We’ve got Chiwetel Ejiofor all the way to the left. Surely he’s there for his performance in “12 Years a Slave”, but I don’t care even the slightest about that. For us Browncoats he’s The Operative in the film “Serenity”. The next handsome gent with Julia Roberts in his lap is Idris Elba. I’ve got to assume he’s on the cover for his portrayal of Nelson Mandela in “Mandela: Long Walk to Freedom”. However all of us geeks are excited to see him because he starred in, say it together now, “Luther”! Also, hubba hubba! Thanks to “Dallas Buyer Club’s” 6 Oscar nominations Jared Leto is front and center on the cover, and women of a center age know Jared Leto better as Jordan Catalano from “My So-Called Life”. Your band 30 Seconds to Mars can release as many albums as you want, and you can star in as many movies that you can get cast in, but you will always be freakin’ Jordan Catalano to us.

Lastly, standing in the middle like the glorious beacon of awesome that she is, Lupita Nyong’o. I know this actress entirely from her dazzling beauty and amazing fashion sense. In terms of Hollywood, kudos may be in order to her stylist. This is seriously sad, but it wasn’t until I looked her up on IMDB.com that I learned she was in “12 Years a Slave”. Until about 5 minutes ago I only knew Lupita Nyong’o for being a woman who can do no wrong when it comes to dressing for the red carpet. I had no idea why she was walking those carpets. This isn’t traditional geek, but it touches on my fashion geekness. (Did I mention my love for Go Fug Yourself?)

But wait! I’ve got a little something more. Not only was Vanity Fair kind enough to share their cover image but they also sent along a video of some behind the scene footage of the photo shoot! Getting to watch world famous photographer Annie Leibovitz work is a special treat. I’ve been a fan of hers since high school!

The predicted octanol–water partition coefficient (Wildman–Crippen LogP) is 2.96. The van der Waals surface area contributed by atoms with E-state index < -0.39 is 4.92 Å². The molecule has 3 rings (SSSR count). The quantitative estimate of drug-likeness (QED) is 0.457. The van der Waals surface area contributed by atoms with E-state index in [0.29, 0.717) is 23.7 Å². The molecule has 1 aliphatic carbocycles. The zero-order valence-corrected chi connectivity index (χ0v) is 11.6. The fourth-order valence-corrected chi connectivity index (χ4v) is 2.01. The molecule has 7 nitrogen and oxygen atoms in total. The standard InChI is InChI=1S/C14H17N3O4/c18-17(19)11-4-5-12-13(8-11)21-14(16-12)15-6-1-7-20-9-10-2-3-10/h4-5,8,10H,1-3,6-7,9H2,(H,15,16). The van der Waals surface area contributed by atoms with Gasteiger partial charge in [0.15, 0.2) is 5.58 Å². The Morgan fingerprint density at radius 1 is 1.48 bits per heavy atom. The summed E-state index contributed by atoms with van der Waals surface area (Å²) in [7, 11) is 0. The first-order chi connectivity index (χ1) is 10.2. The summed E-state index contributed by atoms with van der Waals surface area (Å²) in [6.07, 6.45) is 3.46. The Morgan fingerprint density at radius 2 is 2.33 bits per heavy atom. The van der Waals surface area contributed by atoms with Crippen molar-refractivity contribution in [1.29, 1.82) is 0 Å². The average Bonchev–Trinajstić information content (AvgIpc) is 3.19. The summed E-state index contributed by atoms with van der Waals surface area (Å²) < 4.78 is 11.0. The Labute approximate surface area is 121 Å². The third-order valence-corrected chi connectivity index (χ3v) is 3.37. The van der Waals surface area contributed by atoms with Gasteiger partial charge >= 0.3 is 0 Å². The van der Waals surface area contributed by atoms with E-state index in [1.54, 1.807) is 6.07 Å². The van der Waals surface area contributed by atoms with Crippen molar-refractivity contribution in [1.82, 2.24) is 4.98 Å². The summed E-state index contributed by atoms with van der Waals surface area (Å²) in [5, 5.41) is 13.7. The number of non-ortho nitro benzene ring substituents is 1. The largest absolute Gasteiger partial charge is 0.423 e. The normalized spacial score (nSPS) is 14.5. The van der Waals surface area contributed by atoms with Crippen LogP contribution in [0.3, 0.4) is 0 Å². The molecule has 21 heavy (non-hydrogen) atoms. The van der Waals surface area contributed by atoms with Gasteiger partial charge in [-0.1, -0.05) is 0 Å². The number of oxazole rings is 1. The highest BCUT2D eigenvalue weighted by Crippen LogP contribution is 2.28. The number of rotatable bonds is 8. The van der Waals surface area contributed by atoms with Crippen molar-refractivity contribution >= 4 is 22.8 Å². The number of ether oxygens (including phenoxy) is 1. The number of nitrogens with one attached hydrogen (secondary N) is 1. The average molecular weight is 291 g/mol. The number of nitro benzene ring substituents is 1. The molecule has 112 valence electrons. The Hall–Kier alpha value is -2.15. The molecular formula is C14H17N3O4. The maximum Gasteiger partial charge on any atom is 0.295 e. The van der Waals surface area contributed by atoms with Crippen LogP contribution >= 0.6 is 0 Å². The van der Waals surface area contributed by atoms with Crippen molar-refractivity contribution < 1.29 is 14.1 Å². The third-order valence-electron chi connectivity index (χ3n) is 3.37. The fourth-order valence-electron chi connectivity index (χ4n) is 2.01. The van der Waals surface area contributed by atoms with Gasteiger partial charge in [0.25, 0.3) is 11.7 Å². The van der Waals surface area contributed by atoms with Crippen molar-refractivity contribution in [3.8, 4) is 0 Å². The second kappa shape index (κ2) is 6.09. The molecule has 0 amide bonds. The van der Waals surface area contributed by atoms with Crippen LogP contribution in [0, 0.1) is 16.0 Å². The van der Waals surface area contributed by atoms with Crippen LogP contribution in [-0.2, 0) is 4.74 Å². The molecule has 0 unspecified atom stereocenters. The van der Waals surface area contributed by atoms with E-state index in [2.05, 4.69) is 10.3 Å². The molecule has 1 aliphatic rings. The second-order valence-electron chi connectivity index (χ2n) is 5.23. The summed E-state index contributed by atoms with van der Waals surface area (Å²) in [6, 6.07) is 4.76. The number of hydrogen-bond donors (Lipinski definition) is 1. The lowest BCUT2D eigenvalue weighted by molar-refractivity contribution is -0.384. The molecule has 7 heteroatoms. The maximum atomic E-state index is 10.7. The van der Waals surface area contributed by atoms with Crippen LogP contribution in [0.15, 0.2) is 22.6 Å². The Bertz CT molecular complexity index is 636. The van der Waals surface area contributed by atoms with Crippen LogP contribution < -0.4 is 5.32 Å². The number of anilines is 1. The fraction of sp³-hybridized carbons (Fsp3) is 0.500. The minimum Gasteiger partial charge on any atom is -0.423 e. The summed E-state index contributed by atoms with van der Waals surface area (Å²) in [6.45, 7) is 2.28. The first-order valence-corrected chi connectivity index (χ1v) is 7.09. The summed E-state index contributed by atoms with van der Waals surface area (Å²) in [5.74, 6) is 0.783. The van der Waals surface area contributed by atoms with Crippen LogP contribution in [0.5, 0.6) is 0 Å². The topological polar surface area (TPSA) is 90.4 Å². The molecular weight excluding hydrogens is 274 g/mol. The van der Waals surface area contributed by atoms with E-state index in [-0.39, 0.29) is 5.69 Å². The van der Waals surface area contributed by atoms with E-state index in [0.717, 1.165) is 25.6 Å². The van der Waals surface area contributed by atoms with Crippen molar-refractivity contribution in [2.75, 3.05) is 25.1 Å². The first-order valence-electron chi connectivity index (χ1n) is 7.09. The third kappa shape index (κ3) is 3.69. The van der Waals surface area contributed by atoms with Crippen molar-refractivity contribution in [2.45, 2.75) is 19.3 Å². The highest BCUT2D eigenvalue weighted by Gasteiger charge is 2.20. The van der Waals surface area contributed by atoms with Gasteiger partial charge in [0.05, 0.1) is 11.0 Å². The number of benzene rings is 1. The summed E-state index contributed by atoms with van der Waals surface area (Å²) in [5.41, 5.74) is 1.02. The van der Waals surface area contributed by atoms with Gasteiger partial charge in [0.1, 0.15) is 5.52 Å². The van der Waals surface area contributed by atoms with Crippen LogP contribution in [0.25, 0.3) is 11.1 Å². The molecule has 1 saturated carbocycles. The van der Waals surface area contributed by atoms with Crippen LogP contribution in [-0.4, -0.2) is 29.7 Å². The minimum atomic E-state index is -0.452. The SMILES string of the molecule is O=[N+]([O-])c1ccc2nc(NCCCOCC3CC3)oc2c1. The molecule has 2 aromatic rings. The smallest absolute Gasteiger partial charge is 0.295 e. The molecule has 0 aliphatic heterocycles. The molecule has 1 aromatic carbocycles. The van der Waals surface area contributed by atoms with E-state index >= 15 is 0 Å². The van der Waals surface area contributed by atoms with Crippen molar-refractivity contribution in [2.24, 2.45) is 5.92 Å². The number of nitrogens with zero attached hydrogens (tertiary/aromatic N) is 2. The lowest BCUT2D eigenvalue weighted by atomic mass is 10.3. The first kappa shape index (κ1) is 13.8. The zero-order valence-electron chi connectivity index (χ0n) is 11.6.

Consider this an early Valentine’s gift from Vanity Fair to Magical Buffet readers!

Lights, Camera, Booze!

I’ve always had a soft spot for the movie “The Princess Bride”. Then when my husband and I got married we made reference to the book at our ceremony so we never officially declared it, but the movie sort of became “our” film. So obviously we did what any reasonable married couple would do with such a special film, we invited our friends over for “The Princess Bride”: The Drinking Game.

Yes my friends, you read that correctly. I received a review copy of “Lights, Camera, Booze: Drinking Games for Your Favorite Movies” by Kourtney Jason and Lauren Metz and illustrated by Amanda Lanzone, and you can’t get a book like that and not take it for a test drive. There were tons of tempting options: “The Goonies”, “Back to the Future”, “The Rocky Horror Picture Show”, “Clerks”, “Fight Club”, “Monty Python & the Holy Grail”, and so many more! Yet when everything was said and done my husband and I picked “our” movie, “The Princess Bride”.

With the difficult decision of film picked out, we all gathered and prepared for the fun. “Lights, Camera, Booze” tells you when to drink. In this case, drink when….